II. Elective Share of Surviving Spouse
 Dipa contends that Anil's transfer of assets to his Trust Agreement signaled a clear intent to disown her and divest her of her right to take against the will. As Anil's Trust was created in contemplation of death and with a clear intent to disinherit her, Dipa maintains the trial court erred to deny her right to take her statutory elective share from the Trust's assets.
 It is well-established that in Indiana, surviving spouses hold certain statutory rights upon the death of their spouse. Boetsma v. Boetsma, 768 N.E.2d 1016, 1020 (Ind. Ct. App. 2002), trans. denied. As such, pursuant to Indiana Code section 29-1-3-1, the surviving spouse of an individual who dies testate may elect to take against the will if the surviving spouse is not satisfied with the provision made for him or her in the will. In re Estate of Weitzman, 724 N.E.2d 1120, 1122 (Ind. Ct App. 2000). Thus, our statutory law protects a spouse from being disinherited by providing a spousal allowance from their deceased spouse's estate and the ability of the surviving spouse to take against the provisions of the deceased spouse's will, thereby ensuring a certain degree of future support. Brown v. Guardianship of Brown, 775 N.E.2d 1164, 1167 (Ind. Ct. App. 2002). A surviving spouse may only waive his or her right to take against the will by a written agreement after full disclosure of the nature and extent of that right. I.C. § 29-1-3-6. No such written agreement was executed in this case.
 In determining the estate of the deceased spouse for the purpose of computing the amount due to the spouse electing to take against the will, the court is to consider only such property as would have passed under the laws of descent and distribution. In re Estate of Weitzman, 724 N.E.2d at 1123. A valid inter vivos trust does not pass under the laws of descent and distribution and thus does not become part of the decedent's probate estate. Dunnewind, 697 N.E.2d at 488. In In re Walz, 423 N.E.2d 729, 732 (Ind. Ct. App. 1981), we described the effect of an inter vivos trust as follows:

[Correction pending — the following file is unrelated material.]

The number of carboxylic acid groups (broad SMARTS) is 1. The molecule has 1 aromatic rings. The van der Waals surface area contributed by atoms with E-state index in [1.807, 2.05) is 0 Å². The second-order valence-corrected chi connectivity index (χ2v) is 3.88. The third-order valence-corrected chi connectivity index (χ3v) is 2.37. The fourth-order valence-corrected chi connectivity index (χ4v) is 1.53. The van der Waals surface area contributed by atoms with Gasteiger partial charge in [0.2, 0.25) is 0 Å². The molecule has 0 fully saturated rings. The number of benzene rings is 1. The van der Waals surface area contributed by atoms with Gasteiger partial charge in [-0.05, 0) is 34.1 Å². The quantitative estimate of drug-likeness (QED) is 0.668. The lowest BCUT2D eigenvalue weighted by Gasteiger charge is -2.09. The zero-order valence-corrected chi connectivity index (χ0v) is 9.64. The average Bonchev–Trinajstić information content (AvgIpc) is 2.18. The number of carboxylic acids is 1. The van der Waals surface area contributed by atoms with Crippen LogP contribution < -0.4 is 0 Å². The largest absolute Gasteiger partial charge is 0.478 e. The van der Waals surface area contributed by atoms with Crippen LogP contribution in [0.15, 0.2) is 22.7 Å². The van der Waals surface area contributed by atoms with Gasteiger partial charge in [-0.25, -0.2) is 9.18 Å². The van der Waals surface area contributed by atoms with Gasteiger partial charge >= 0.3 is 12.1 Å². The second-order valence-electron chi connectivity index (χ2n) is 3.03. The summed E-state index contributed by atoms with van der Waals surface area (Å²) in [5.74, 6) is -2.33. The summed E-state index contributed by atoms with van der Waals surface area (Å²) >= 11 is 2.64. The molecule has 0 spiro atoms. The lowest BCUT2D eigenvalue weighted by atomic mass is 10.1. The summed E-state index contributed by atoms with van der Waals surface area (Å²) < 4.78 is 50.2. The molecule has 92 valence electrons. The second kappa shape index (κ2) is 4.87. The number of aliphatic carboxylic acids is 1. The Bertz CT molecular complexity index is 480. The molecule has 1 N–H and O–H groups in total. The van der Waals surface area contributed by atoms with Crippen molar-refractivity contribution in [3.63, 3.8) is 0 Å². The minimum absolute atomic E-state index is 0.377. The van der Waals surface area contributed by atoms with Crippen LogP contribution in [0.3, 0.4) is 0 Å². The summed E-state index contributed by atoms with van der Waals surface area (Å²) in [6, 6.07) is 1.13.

The inter vivos trust is a unique legal entity. Through its use, the settlor may transfer property to a trustee reserving for the life of the settlor the beneficial use of the property with the remainder to designated beneficiaries. Although the settlor enjoys the beneficial use of the trust property until his death that trust property is not subject to the administration of his estate. That is, the trust property is not in the decedent-settlor's estate. The Probate Code, which controls the distribution of the decedent's property, does not control the inter vivos distributions of property.